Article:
Digital tools for writing at university

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creative commons licensed (BY-NC-ND) flickr photo by UBC Library

There are many mobile apps and browser-based digital tools that are designed to help with life at university, but it can be difficult to know which to choose for particular tasks.

In September we ran a blog post on ‘Smarter Study’ which identified 5 essential apps for students. Today we are focusing on writing for university and highlighting how tools can come together in a digital writing workflow.

Preparation

Preparation is key to good performance. You can streamline your writing by organizing your time, defining the task, breaking it down into pieces and managing the paperwork.

Wunderlist allows you to create lists of tasks, sort them, share them and sync them across all your devices. It is useful for:

  • breaking down the assignment into its component parts;
  • planning your time;
  • keeping track of your progress;
  • organizing group projects.

Evernote is designed for making, saving, organizing and syncing notes. As well as typing text notes you can capture images, record audio notes or attach files. You can use Evernote to:

  • make notes as you research your topic;
  • tag notes to organise your ideas;
  • keep track of projects using tags and notebooks;
  • share notebooks for group projects.

Diigo  helps you keep track of your online bookmarks wherever you are logging on. You can  save, highlight, annotate, tag and organise web sources and synchronise them across all your devices. You can use Diigo to:

  • create a library of research for your course topics;
  • highlight key points and make notes;
  • save references for citing when you write up;
  • share resources for group projects.

Managing research resources

Whilst most undergraduates will be able to cope with their research materials using the tools already discussed, postgraduates will want to start looking for more serious tools. One free option is Zotero.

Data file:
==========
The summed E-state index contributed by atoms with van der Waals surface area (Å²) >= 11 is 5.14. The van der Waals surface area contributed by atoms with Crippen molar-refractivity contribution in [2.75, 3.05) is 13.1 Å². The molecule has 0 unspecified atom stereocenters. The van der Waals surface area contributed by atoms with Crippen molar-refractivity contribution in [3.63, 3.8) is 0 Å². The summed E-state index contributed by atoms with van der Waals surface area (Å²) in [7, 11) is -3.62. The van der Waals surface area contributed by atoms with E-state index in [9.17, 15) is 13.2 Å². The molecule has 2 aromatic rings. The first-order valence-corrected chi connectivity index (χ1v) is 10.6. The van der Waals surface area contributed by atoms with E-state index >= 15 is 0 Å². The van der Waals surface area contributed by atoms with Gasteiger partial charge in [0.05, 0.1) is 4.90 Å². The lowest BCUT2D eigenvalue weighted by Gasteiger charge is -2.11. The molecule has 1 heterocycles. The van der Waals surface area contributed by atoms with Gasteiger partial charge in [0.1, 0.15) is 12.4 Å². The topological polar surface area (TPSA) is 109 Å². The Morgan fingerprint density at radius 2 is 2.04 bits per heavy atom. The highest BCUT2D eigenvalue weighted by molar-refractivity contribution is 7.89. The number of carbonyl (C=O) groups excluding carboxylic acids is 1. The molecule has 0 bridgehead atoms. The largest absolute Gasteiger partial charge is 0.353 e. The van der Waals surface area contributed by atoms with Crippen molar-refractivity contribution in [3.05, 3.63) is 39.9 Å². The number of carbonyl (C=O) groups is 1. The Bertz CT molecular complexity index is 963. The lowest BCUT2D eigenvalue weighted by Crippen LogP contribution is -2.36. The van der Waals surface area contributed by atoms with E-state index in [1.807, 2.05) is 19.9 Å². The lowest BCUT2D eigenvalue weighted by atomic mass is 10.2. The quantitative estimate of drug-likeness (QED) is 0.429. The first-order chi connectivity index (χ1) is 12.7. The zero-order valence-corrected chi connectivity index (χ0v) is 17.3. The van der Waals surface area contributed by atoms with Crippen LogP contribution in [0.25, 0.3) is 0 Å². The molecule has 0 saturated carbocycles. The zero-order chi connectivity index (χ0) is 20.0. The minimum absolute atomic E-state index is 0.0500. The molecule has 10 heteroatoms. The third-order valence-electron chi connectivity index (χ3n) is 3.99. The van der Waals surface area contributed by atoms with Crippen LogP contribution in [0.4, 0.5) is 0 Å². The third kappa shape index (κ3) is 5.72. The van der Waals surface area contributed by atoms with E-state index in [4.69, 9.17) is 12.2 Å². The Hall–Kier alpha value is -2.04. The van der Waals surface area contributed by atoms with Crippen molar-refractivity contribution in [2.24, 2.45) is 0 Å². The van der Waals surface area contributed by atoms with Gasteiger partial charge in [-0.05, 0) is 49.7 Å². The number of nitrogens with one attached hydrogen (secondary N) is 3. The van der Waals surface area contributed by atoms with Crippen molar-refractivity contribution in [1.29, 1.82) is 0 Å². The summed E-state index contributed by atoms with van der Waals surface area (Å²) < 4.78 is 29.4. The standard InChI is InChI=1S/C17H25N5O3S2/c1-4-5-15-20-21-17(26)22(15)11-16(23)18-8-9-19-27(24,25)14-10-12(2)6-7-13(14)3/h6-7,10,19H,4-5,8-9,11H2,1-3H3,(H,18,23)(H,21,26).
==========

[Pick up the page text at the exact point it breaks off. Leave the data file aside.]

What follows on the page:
Zotero ‘collects, manages, and cites research sources’ (https://www.zotero.org/). Sussex students can use the Firefox browser plug-in or install it on their own PC or Mac computer but may not install it on university machines. You can use Zotero to:

  • collect & manage your research;
  • organise a large library of material;
  • create citations.

Planning your writing

Once you have done your reading and collected your notes it is time to start planning your writing. There may be more research to do later, but a plan of your ideas and the structure of your argument will help to identify any gaps and guide the writing phase.

Mindmapping is a great way of visualizing concepts, relationships & structures. A tool such as Mindmeister will help you to establish connections between your ideas. You can use Mindmeister to:

  • plan the structure of your essay;
  • recognise new links between concepts;
  • collaborate on group projects.

Drafting and saving

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creative commons licensed (BY-NC-SA) flickr photo by theunquietlibrary

It is important to make sure that you save your work regularly and back up your files in a safe place. With Office 365 Sussex students have access to the full suite of Microsoft Office tools on their own devices and one Terabyte (1TB) of cloud storage in Microsoft OneDrive. There are even Office apps for mobile devices so you can work on your project on the go!

Setting up Autosave in Word will ensure that your work is backed up regularly in case your computer crashes. When you are finished working on your document make sure you save it somewhere safe – preferably once on your computer and once somewhere else (perhaps in OneDrive or on a USB stick). If you are using a USB stick be sure to eject it safely or you might corrupt your files and lose your precious work.

Writing should go through several drafts before it is finished, to improve the structure, argument and adjust the word length. Spelling and grammar checkers will help you improve the clarity of your writing.

You will also need to check that you have included all the references for your sources. If you used Evernote or Zotero to organise your materials this should be easy, but for a final check you can use the Turnitin Essay Checking Tool in Study Direct.  This will provide you with a report showing the extent to which your writing matches text in the Turnitin database. You can then check whether any matched text has been properly referenced.

These are just a few suggestions for digital tools that can help with writing at university. Our A-Z of apps includes others and we blogged previously about 5 study tools to help with revising. The Study Success at Sussex (S3) website has a wealth of really useful study skills resources and is among the resources that you will find referred to in the Skills Hub.

Blog post

Study Skills at Sussex http://www.sussex.ac.uk/s3/

 

 

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We are the Technology Enhanced Learning (TEL) team at the University of Sussex. We publish posts each week on using technology to support teaching and learning. Read more about us.

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